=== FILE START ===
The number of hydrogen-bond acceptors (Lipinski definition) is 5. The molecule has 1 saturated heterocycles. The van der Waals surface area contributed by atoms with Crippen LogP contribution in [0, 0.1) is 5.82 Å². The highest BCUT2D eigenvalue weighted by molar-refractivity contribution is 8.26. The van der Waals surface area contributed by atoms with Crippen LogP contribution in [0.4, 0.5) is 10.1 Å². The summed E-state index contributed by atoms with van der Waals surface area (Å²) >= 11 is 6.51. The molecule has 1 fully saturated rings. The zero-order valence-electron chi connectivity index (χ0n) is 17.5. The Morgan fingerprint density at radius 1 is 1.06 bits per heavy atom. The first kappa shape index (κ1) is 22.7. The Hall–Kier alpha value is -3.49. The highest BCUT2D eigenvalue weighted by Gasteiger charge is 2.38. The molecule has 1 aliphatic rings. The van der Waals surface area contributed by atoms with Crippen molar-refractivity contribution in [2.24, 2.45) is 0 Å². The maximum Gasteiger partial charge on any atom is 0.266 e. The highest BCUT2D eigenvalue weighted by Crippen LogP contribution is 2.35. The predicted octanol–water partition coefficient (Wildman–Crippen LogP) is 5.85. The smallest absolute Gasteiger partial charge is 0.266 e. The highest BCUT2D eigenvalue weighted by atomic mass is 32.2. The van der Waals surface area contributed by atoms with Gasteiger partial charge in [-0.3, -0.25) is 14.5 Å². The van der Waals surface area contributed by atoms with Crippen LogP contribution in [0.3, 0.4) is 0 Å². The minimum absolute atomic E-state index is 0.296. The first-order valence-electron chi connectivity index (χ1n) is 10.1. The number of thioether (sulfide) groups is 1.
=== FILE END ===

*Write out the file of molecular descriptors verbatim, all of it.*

The number of hydrogen-bond acceptors (Lipinski definition) is 5. The molecule has 1 saturated heterocycles. The van der Waals surface area contributed by atoms with Crippen LogP contribution in [0, 0.1) is 5.82 Å². The highest BCUT2D eigenvalue weighted by molar-refractivity contribution is 8.26. The van der Waals surface area contributed by atoms with Crippen LogP contribution in [0.4, 0.5) is 10.1 Å². The summed E-state index contributed by atoms with van der Waals surface area (Å²) >= 11 is 6.51. The molecule has 1 fully saturated rings. The zero-order valence-electron chi connectivity index (χ0n) is 17.5. The Morgan fingerprint density at radius 1 is 1.06 bits per heavy atom. The first kappa shape index (κ1) is 22.7. The Hall–Kier alpha value is -3.49. The highest BCUT2D eigenvalue weighted by Gasteiger charge is 2.38. The molecule has 1 aliphatic rings. The van der Waals surface area contributed by atoms with Crippen molar-refractivity contribution in [2.24, 2.45) is 0 Å². The maximum Gasteiger partial charge on any atom is 0.266 e. The highest BCUT2D eigenvalue weighted by Crippen LogP contribution is 2.35. The predicted octanol–water partition coefficient (Wildman–Crippen LogP) is 5.85. The smallest absolute Gasteiger partial charge is 0.266 e. The highest BCUT2D eigenvalue weighted by atomic mass is 32.2. The van der Waals surface area contributed by atoms with Gasteiger partial charge in [-0.3, -0.25) is 14.5 Å². The van der Waals surface area contributed by atoms with Crippen LogP contribution in [0.3, 0.4) is 0 Å². The minimum absolute atomic E-state index is 0.296. The first-order valence-electron chi connectivity index (χ1n) is 10.1. The number of thioether (sulfide) groups is 1.